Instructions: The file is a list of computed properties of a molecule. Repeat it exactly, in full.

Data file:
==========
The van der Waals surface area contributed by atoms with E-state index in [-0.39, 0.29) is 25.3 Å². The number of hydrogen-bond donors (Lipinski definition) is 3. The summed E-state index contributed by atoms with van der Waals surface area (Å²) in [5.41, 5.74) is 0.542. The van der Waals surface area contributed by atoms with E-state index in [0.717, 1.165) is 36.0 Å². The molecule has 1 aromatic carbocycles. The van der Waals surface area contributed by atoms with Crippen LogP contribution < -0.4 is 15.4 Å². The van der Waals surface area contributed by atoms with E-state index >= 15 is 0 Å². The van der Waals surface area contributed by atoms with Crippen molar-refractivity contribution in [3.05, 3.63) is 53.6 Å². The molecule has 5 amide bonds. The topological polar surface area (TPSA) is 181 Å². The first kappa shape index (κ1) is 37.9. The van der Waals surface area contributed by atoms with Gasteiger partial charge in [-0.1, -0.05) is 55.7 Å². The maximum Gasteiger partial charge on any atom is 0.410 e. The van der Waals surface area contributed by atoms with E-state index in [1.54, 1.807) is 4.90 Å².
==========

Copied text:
The van der Waals surface area contributed by atoms with E-state index in [-0.39, 0.29) is 25.3 Å². The number of hydrogen-bond donors (Lipinski definition) is 3. The summed E-state index contributed by atoms with van der Waals surface area (Å²) in [5.41, 5.74) is 0.542. The van der Waals surface area contributed by atoms with E-state index in [0.717, 1.165) is 36.0 Å². The molecule has 1 aromatic carbocycles. The van der Waals surface area contributed by atoms with Crippen LogP contribution < -0.4 is 15.4 Å². The van der Waals surface area contributed by atoms with E-state index >= 15 is 0 Å². The van der Waals surface area contributed by atoms with Crippen molar-refractivity contribution in [3.05, 3.63) is 53.6 Å². The molecule has 5 amide bonds. The topological polar surface area (TPSA) is 181 Å². The first kappa shape index (κ1) is 37.9. The van der Waals surface area contributed by atoms with Gasteiger partial charge in [-0.1, -0.05) is 55.7 Å². The maximum Gasteiger partial charge on any atom is 0.410 e. The van der Waals surface area contributed by atoms with E-state index in [1.54, 1.807) is 4.90 Å².